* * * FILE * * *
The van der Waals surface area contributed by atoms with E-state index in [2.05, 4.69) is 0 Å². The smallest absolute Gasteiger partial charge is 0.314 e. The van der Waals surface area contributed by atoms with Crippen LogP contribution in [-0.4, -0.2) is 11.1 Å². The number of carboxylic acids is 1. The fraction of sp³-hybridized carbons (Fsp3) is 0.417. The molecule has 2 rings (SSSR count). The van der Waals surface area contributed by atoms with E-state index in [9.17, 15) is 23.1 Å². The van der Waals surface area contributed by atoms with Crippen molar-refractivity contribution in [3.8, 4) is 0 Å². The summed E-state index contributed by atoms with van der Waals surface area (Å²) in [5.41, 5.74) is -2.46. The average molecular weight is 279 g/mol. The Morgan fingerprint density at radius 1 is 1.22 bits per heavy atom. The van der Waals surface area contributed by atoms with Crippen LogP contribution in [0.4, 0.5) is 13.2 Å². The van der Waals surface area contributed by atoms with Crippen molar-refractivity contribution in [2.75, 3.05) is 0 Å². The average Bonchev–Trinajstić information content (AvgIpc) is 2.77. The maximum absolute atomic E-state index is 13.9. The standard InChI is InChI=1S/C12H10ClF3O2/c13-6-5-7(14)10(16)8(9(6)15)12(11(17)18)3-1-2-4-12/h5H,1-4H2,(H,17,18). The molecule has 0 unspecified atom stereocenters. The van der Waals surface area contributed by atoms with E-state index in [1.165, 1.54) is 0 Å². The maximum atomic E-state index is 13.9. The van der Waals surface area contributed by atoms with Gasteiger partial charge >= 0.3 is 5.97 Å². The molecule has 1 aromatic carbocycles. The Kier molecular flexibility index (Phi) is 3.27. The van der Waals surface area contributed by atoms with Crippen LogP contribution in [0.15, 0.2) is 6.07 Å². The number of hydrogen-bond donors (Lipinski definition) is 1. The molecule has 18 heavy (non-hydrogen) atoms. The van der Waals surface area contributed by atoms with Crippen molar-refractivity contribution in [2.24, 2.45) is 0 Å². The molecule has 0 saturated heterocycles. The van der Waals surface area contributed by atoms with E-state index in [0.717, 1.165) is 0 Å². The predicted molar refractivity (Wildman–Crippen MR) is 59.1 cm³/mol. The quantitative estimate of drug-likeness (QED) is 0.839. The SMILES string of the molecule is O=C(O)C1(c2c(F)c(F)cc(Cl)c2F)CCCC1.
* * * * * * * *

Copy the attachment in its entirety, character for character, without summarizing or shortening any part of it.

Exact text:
The van der Waals surface area contributed by atoms with E-state index in [2.05, 4.69) is 0 Å². The smallest absolute Gasteiger partial charge is 0.314 e. The van der Waals surface area contributed by atoms with Crippen LogP contribution in [-0.4, -0.2) is 11.1 Å². The number of carboxylic acids is 1. The fraction of sp³-hybridized carbons (Fsp3) is 0.417. The molecule has 2 rings (SSSR count). The van der Waals surface area contributed by atoms with E-state index in [9.17, 15) is 23.1 Å². The van der Waals surface area contributed by atoms with Crippen molar-refractivity contribution in [3.8, 4) is 0 Å². The summed E-state index contributed by atoms with van der Waals surface area (Å²) in [5.41, 5.74) is -2.46. The average molecular weight is 279 g/mol. The Morgan fingerprint density at radius 1 is 1.22 bits per heavy atom. The van der Waals surface area contributed by atoms with Crippen LogP contribution in [0.4, 0.5) is 13.2 Å². The van der Waals surface area contributed by atoms with Crippen molar-refractivity contribution in [2.75, 3.05) is 0 Å². The average Bonchev–Trinajstić information content (AvgIpc) is 2.77. The maximum absolute atomic E-state index is 13.9. The standard InChI is InChI=1S/C12H10ClF3O2/c13-6-5-7(14)10(16)8(9(6)15)12(11(17)18)3-1-2-4-12/h5H,1-4H2,(H,17,18). The molecule has 0 unspecified atom stereocenters. The van der Waals surface area contributed by atoms with E-state index in [1.165, 1.54) is 0 Å². The maximum atomic E-state index is 13.9. The van der Waals surface area contributed by atoms with Gasteiger partial charge >= 0.3 is 5.97 Å². The molecule has 1 aromatic carbocycles. The Kier molecular flexibility index (Phi) is 3.27. The van der Waals surface area contributed by atoms with Crippen LogP contribution in [0.15, 0.2) is 6.07 Å². The number of hydrogen-bond donors (Lipinski definition) is 1. The molecule has 18 heavy (non-hydrogen) atoms. The van der Waals surface area contributed by atoms with Crippen molar-refractivity contribution in [2.24, 2.45) is 0 Å². The molecule has 0 saturated heterocycles. The van der Waals surface area contributed by atoms with E-state index in [0.717, 1.165) is 0 Å². The predicted molar refractivity (Wildman–Crippen MR) is 59.1 cm³/mol. The quantitative estimate of drug-likeness (QED) is 0.839. The SMILES string of the molecule is O=C(O)C1(c2c(F)c(F)cc(Cl)c2F)CCCC1.